Saturday, September 07, 2019

Socialism and Communism

In its last few issues, Weekly Worker, has been addressing the issue of different interpretations of what socialism and communism means. Nick Rodgers in two articles highlighted the conflicting application of those words by Marx and by Lenin. Jack Conrad disputed Rodgers' understanding of the two terms and in doing so cited Comrade Adam Buick as an example of another mistaken analysis.

Adam has answered him.

State capitalism

Despite what Jack Conrad writes, I have never claimed that Lenin innovated when he called post-capitalist society ‘socialism’ (‘The twophases of communism’, August 15). This was standard practice amongst first-generation Marxists and, in fact, shows that for them the words ‘socialism’ and ‘communism’ were interchangeable.
Lenin’s ‘innovation’ was to see ‘socialism’ starting at the beginning of the period Marx envisaged when the working class would be using its control of political power to transform capitalist society into ‘communist society’ (or, the same thing, ‘socialist society’): ie, a period during which socialism (or communism) had yet to be established.

Lenin further ‘innovated’ by extending this period into what Marx had called the “first phase of communist society”. As a result he has the state and the wages system continuing to survive into socialism/communism. As he put it in State and revolution, in this phase “all citizens are transformed into hired employees of the state” (chapter 5, section 3). In other articles from the same period Lenin frequently confused state capitalism and socialism in this way, as all Leninists have done ever since.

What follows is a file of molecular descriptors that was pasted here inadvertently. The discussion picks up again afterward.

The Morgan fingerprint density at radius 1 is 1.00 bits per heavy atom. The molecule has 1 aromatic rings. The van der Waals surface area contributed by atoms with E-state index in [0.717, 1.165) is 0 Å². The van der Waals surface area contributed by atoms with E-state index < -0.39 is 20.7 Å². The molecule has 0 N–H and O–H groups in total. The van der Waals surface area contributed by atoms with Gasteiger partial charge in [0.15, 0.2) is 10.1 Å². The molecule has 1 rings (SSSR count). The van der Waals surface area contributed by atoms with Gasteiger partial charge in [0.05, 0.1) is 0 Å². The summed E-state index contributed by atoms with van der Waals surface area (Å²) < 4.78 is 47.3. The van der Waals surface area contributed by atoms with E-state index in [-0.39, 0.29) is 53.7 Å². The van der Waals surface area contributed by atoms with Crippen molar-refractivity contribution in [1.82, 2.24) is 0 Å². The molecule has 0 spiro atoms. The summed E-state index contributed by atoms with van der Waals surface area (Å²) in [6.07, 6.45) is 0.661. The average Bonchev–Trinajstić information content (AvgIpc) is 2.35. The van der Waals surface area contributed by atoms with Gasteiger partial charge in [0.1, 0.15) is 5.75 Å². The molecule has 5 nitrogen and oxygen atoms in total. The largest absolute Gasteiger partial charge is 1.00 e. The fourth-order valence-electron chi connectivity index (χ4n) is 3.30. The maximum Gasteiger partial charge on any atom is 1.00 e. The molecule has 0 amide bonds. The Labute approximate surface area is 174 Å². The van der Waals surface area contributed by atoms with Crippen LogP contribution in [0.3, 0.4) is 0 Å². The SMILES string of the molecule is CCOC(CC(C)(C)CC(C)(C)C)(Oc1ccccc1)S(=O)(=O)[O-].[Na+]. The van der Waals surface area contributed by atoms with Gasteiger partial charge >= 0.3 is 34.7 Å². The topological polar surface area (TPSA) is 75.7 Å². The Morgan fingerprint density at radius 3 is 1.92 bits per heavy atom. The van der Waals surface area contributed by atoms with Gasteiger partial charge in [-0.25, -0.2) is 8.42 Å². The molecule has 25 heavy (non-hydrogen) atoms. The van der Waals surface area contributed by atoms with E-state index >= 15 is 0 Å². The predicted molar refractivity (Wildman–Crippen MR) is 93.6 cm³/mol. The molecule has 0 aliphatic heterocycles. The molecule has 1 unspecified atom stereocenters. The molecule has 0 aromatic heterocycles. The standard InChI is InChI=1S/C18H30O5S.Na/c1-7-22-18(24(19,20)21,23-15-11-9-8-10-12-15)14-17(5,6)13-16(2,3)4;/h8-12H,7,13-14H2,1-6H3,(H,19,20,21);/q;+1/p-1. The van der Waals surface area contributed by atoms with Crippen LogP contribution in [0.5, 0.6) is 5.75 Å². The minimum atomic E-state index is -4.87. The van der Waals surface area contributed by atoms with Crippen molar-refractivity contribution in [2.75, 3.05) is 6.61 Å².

I see that Jack and the CPGB follow Lenin here, defining socialism as “the rule of the working class”, whereas socialism means the disappearance of all classes, including the working class. For you, as for him, ‘socialism’ starts when the working class win political power, not when the means of production have become the common property of society under democratic control - by which time the state, money, wages, profits, banks, etc will have disappeared.
Jack also talks of a “transitional society”, whereas Marx had written only of a “political transition period”, not a new form of society. For more on this, see the article I wrote decades ago on ‘The myth of the transitional society’(

It only remains to add that, given the tremendous development of the forces of production since Marx’s day, capitalism can now be transformed into socialism/communism fairly quickly - and that exchanging quotes from Marx settles only the academic, historical question of what Marx thought, not what should be done today.

Adam Buick
Socialist Party of Great Britain

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